But the organization’s unofficial creed says nothing about mud.
And right now, what the Postal Service will or should do about Saturday delivery is as clear as mud.
A big part of the problem is incessant meddling by Congress.
The elected body, for instance, does its level best to prevent the Postal Service from closing even one constituent’s post office to save money. Those are voters!
And this, from a recent news story: “Some of the Postal Service’s financial difficulties are due to a 2006 congressional mandate that requires the agency to pre-fund 75 years worth of retiree benefits within a decade. That statute cost the post office about $1.4 billion during the last quarter alone, according to the agency’s financial report.”
We appreciate forward thinking – particularly considering that so many pensions and other retirement programs are underfunded by the billions. But pre-funding 75 years’ worth of benefits in a decade seems a bit stout.
As a result of such congressional mandates, legacy labor costs, other inefficiencies and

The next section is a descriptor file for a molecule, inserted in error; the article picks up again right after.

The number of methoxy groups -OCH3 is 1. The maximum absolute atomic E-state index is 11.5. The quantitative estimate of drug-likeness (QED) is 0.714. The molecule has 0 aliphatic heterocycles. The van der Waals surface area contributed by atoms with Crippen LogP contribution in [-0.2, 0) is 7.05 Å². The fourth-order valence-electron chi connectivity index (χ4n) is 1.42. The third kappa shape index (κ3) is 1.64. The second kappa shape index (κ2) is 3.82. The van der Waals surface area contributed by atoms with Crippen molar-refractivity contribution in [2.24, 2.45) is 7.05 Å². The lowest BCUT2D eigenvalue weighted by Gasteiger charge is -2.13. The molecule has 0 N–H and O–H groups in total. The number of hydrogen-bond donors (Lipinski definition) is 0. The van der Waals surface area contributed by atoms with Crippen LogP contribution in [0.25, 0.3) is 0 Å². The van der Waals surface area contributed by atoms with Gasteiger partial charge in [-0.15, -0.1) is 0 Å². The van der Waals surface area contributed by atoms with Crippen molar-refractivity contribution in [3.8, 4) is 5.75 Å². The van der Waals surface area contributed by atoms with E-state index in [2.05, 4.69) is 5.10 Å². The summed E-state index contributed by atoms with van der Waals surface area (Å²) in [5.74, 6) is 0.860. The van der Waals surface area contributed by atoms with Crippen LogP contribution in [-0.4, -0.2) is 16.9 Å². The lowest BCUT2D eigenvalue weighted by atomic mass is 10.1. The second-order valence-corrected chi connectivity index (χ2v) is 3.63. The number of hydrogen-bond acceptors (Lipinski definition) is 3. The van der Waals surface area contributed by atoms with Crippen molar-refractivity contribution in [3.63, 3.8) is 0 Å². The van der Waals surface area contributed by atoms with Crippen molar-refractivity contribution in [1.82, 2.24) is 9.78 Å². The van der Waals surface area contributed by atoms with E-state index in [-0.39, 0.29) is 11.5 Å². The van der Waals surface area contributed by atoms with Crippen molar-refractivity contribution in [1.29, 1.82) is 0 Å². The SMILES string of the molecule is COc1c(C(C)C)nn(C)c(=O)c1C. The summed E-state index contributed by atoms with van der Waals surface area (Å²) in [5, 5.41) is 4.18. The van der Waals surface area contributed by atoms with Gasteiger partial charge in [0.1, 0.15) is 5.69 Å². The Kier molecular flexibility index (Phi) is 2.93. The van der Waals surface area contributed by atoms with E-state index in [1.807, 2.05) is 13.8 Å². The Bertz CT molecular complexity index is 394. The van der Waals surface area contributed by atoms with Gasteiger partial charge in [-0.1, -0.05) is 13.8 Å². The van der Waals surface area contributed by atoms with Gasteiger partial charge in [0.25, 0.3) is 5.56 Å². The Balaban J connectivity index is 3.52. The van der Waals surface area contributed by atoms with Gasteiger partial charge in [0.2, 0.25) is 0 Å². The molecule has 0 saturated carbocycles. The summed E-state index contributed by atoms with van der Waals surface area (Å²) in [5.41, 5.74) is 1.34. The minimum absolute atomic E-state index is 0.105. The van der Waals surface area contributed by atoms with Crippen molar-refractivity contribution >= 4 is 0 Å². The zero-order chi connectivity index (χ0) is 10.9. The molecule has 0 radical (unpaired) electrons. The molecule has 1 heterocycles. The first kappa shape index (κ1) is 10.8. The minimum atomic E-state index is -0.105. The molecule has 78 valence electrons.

competition from private companies and the Internet, the Postal Service lost $16 billion last year.
Things just can’t go on this way.
The truth is, we could live without Saturday delivery of most mail (the Postal Service’s stated plan to end Saturday delivery does not include packages and prescription drugs). The move would save about $2 billion.
The agency also plans to close 50 mail-processing centers to save another $2 billion.
Well, the letter carriers have bitterly decried the five-day delivery plan, in rallies and slick commercial advertisements. And now Congress has approved a nearly annual resolution vaguely forbidding the end of Saturday delivery.
How vague is the prohibition? The Postal Service is being counseled by some members of Congress to go on ahead with plans to go to five days a week.
First, Congress should butt out. Let the USPS Board of Governors run the thing and cut its losses.
Second, you’re never going to effect such sweeping changes without some squawking – particularly from the unions. You’ve got to forge on and do what’s right, which is to stop the bleeding.
Lastly, the larger point to be made here is that these overblown tempests over Saturday delivery – and the current chicken-feed “sequester”
budget cuts – are only the beginning of the austerity this country is going to have to endure to get its house in order. While the Postal Service lost $16 billion last year, the federal government as a whole lost over $1 trillion. And we are one zip code away from $17 trillion in federal debt.
If we get all worked up about losing one day of junk mail – so much so that our elected leaders feel like they need to rush in and save us – heaven only knows how we’ll face up to real sacrifice.
There’s a generation of Americans now enjoying their golden years who’ve seen a heck of a lot worse.